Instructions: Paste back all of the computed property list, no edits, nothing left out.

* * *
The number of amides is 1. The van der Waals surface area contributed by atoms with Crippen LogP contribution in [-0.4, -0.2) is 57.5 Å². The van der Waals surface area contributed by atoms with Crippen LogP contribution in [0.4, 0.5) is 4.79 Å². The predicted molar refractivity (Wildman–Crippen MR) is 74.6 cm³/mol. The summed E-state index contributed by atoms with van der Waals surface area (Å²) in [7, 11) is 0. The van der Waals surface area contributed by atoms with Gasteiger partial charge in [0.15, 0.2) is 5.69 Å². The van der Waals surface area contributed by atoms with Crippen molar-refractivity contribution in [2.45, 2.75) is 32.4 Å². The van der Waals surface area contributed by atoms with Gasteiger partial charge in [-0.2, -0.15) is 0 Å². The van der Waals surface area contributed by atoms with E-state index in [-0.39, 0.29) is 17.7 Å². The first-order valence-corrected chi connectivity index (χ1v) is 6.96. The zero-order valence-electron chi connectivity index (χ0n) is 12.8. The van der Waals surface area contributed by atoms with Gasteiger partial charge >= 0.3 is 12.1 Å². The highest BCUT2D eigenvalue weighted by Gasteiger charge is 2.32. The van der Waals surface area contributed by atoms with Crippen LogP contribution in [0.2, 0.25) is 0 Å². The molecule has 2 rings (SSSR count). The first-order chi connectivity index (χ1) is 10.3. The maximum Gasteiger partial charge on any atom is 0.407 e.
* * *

The number of amides is 1. The van der Waals surface area contributed by atoms with Crippen LogP contribution in [-0.4, -0.2) is 57.5 Å². The van der Waals surface area contributed by atoms with Crippen LogP contribution in [0.4, 0.5) is 4.79 Å². The predicted molar refractivity (Wildman–Crippen MR) is 74.6 cm³/mol. The summed E-state index contributed by atoms with van der Waals surface area (Å²) in [7, 11) is 0. The van der Waals surface area contributed by atoms with Gasteiger partial charge in [0.15, 0.2) is 5.69 Å². The van der Waals surface area contributed by atoms with Crippen molar-refractivity contribution in [2.45, 2.75) is 32.4 Å². The van der Waals surface area contributed by atoms with Gasteiger partial charge in [-0.2, -0.15) is 0 Å². The van der Waals surface area contributed by atoms with E-state index in [-0.39, 0.29) is 17.7 Å². The first-order valence-corrected chi connectivity index (χ1v) is 6.96. The zero-order valence-electron chi connectivity index (χ0n) is 12.8. The van der Waals surface area contributed by atoms with Gasteiger partial charge >= 0.3 is 12.1 Å². The highest BCUT2D eigenvalue weighted by Gasteiger charge is 2.32. The van der Waals surface area contributed by atoms with Crippen LogP contribution in [0.2, 0.25) is 0 Å². The molecule has 2 rings (SSSR count). The first-order chi connectivity index (χ1) is 10.3. The maximum Gasteiger partial charge on any atom is 0.407 e.